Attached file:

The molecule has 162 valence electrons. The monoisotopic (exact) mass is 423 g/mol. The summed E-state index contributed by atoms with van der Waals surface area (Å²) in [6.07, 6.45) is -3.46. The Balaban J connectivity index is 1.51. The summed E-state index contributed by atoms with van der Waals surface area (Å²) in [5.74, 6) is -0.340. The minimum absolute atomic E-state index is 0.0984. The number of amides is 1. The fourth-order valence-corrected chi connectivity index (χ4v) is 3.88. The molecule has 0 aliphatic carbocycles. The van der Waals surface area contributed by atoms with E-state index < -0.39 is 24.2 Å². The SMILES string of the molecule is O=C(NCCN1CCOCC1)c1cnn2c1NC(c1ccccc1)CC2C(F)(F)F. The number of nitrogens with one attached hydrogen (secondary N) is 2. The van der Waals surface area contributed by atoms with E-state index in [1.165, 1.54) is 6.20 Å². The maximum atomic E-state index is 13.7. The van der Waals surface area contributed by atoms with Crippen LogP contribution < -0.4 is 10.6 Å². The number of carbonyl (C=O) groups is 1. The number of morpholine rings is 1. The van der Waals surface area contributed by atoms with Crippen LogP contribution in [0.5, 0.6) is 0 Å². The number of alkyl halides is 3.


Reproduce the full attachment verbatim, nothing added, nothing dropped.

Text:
The molecule has 162 valence electrons. The monoisotopic (exact) mass is 423 g/mol. The summed E-state index contributed by atoms with van der Waals surface area (Å²) in [6.07, 6.45) is -3.46. The Balaban J connectivity index is 1.51. The summed E-state index contributed by atoms with van der Waals surface area (Å²) in [5.74, 6) is -0.340. The minimum absolute atomic E-state index is 0.0984. The number of amides is 1. The fourth-order valence-corrected chi connectivity index (χ4v) is 3.88. The molecule has 0 aliphatic carbocycles. The van der Waals surface area contributed by atoms with E-state index < -0.39 is 24.2 Å². The SMILES string of the molecule is O=C(NCCN1CCOCC1)c1cnn2c1NC(c1ccccc1)CC2C(F)(F)F. The number of nitrogens with one attached hydrogen (secondary N) is 2. The van der Waals surface area contributed by atoms with E-state index in [1.165, 1.54) is 6.20 Å². The maximum atomic E-state index is 13.7. The van der Waals surface area contributed by atoms with Crippen LogP contribution < -0.4 is 10.6 Å². The number of carbonyl (C=O) groups is 1. The number of morpholine rings is 1. The van der Waals surface area contributed by atoms with Crippen LogP contribution in [0.5, 0.6) is 0 Å². The number of alkyl halides is 3.